My post from last February about homework in kindergarten has attracted such a large number of readers, I decided to revisit the subject.

This year I have another kindergartner and the homework that started to trickle in at the beginning of the year has been gaining speed by the week.

Last week, when I went on my writer’s conference/cruise, the kids went with their dad to visit their grandma in the hospital for a couple days, thereby missing school. I got home to find a huge pile of make-up homework for Logan. We’re still not done with it, a week later!

I’m beyond frustrated. Logan, being a completely different kid than Cody, is a perfectionist when it comes to his work. Everything takes him 5 times as long to do as it took Cody. For instance, he had to color a few animals in a picture. Instead of just scribbling one color like many other 5-year-olds do, he had to painstakingly draw colored stripes in each animal. He wanted it to be “pretty so my teacher will really like it.”

The 1 hour+ picture

The 1 hour+ picture

Completion time: over an hour. Yes, seriously. I was sitting there watching the whole process, so I know he wasn’t messing around.

Tonight he had to create a “Word Monster.” He chose to use a cereal box for this project, cutting the top into little strips for hair and adding multiple bee stickers, and it took him approximately two hours to complete.

Word Monster

Word Monster

It even has a “backbone, so he can be straight,” explained a proud Logan.

The backbone

The backbone

Sigh.

This is going to be a long, long year.

What is a parent to do? We all know that if I protest the homework, even silently like I did last year with Cody, I’m going to be viewed as a bad, uninvolved parent. At the same time, I’ve already got way too much on my plate and frankly, I don’t have time (or patience) for this sort of homework.

I said it before and I’ll keep saying it: Beyond reading, I don’t think any kid this young should have homework. He’s already gone every day from 7:30 to nearly 4:30. Having to come home and do homework on top of that, when bed time is at 8:00, doesn’t give him a lot of time for kid stuff. At the rate he works, it barely gives him time to eat and bathe, let alone play.

Yes, I understand teachers have to meet certain requirements with their students, I really do. In this situation, though, I think it’s the teacher (who I like very much, incidentally — she does a great job) more than test scores. Case in point: My first grader does not have anywhere close to the amount of homework that my kindergartner does and this was particularly noticeable when the kids missed school.

I’m curious what others have done or would do in this situation. I adore feedback and comments, so please share!

In fact, I love comments so much, I’m going to send a little something to the author of my favorite comment for the month of November, so post to your heart’s content.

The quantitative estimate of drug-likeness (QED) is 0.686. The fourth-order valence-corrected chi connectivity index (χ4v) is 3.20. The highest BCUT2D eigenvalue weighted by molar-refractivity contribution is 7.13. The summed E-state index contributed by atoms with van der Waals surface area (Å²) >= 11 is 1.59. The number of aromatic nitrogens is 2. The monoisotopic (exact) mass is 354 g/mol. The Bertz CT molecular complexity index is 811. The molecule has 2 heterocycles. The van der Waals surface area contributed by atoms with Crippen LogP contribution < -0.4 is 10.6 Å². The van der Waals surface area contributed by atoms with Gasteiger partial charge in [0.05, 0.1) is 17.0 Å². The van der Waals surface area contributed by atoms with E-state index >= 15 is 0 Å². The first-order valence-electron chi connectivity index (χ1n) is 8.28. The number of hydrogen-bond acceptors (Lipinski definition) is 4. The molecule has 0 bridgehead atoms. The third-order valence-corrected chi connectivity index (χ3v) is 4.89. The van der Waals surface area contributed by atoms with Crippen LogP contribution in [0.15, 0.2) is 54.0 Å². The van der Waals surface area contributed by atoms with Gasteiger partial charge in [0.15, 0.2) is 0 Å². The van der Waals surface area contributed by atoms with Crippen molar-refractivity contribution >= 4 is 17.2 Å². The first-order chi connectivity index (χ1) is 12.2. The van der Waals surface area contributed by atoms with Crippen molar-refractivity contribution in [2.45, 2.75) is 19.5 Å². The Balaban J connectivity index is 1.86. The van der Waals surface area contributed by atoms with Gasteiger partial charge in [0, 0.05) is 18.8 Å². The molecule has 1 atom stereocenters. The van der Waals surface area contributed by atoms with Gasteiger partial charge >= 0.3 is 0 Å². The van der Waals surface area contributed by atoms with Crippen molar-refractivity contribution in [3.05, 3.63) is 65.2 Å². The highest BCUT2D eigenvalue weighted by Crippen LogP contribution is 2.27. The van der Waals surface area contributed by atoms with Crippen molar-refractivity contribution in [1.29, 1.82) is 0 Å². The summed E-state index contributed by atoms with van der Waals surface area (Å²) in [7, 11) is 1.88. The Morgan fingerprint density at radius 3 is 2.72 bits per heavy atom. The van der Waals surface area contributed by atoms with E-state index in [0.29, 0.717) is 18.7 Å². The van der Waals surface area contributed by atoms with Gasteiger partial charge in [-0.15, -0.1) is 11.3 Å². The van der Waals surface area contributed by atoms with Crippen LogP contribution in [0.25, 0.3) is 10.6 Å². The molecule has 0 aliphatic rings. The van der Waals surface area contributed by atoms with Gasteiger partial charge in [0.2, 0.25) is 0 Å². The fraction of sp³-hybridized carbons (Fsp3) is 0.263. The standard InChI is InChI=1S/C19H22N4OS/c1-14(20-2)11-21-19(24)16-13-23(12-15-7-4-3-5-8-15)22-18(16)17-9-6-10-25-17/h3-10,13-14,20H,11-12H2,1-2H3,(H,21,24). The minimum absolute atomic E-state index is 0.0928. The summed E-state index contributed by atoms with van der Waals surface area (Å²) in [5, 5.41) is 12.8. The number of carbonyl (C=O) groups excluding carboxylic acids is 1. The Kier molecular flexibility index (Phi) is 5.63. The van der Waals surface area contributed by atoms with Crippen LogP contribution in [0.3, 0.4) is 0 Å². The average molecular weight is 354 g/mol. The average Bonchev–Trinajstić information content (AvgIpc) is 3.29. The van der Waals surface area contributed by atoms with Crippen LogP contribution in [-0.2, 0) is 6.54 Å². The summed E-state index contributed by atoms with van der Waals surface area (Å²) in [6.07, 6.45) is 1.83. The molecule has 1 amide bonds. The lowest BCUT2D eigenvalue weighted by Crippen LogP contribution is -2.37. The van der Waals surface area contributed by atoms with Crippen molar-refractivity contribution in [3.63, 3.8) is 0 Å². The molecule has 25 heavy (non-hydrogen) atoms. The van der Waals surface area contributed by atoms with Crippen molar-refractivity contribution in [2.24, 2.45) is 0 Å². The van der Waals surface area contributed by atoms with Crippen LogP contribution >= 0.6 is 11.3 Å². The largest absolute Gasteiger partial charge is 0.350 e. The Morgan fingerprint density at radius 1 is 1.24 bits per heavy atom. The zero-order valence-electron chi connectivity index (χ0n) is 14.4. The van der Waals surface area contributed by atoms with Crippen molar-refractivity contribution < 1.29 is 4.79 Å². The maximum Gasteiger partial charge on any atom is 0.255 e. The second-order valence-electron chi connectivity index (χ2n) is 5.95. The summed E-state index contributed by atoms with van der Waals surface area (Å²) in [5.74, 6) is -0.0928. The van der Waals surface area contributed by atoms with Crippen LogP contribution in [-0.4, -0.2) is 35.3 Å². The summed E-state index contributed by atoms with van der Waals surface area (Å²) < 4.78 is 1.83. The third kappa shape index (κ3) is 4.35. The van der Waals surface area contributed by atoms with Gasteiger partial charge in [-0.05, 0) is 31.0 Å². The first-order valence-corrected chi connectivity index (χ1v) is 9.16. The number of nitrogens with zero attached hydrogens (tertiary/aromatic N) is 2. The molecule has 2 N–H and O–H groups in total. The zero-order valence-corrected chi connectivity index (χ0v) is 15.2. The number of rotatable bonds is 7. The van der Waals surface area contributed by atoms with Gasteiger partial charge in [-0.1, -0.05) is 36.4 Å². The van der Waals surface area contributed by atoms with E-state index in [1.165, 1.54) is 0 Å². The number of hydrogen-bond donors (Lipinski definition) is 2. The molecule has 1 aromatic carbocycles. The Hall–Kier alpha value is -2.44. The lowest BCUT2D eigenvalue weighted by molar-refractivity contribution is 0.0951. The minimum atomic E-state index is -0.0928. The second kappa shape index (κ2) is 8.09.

Have you dealt with the homework dilemma? What are your thoughts on homework in kindergarten?

3 Responses to “Homework in kindergarten, revisited”

  1. Kim Kankiewicz says:

    Sarah,
    I think we’ve gone overboard on homework for young kids, too. My parents are lifelong teachers, so I tend to sympathize with teachers and know it can be frustrating when parents undermine educators instead of partnering with them. But assigning a lot of homework in kindergarten seems more likely to frustrate supportive parents (case in point: you!) than to win over the uninvolved. Anyway, for your particular situation, could you determine an amount of time that would be reasonable for your family (half an hour?) and set a timer when Logan starts his homework for the day? When the timer’s done, he’s done. I was a kid like Logan who could easily devote an hour to a coloring page. (For me that was a form of play, by the way, until I started worrying about grades.) I know I would have benefited from some help setting internal limits and learning to do good work without going all out on every single assignment. If you talk to Logan’s teacher in advance, and frame the discussion in terms of what you’ve observed in Logan and his work habits, she’ll know you’re supporting her and will also be better able to support Logan. Maybe during that conversation you can agree on a reasonable amount of homework time, and you’ll then feel permitted to have Logan stop working when he’s reached that time.

  2. 3carnations says:

    My son gets one assignment per week, and they’re always fun. Last week’s assignment involved reading 8 pairs of words and determining which rhymed, then coming up with a rhyming word for four other words.

  3. Kim, I LOVE this idea and I’m going to implement it immediately.

    I do want to support the teacher, of course, so this suggestion is perfect. Thanks so much!

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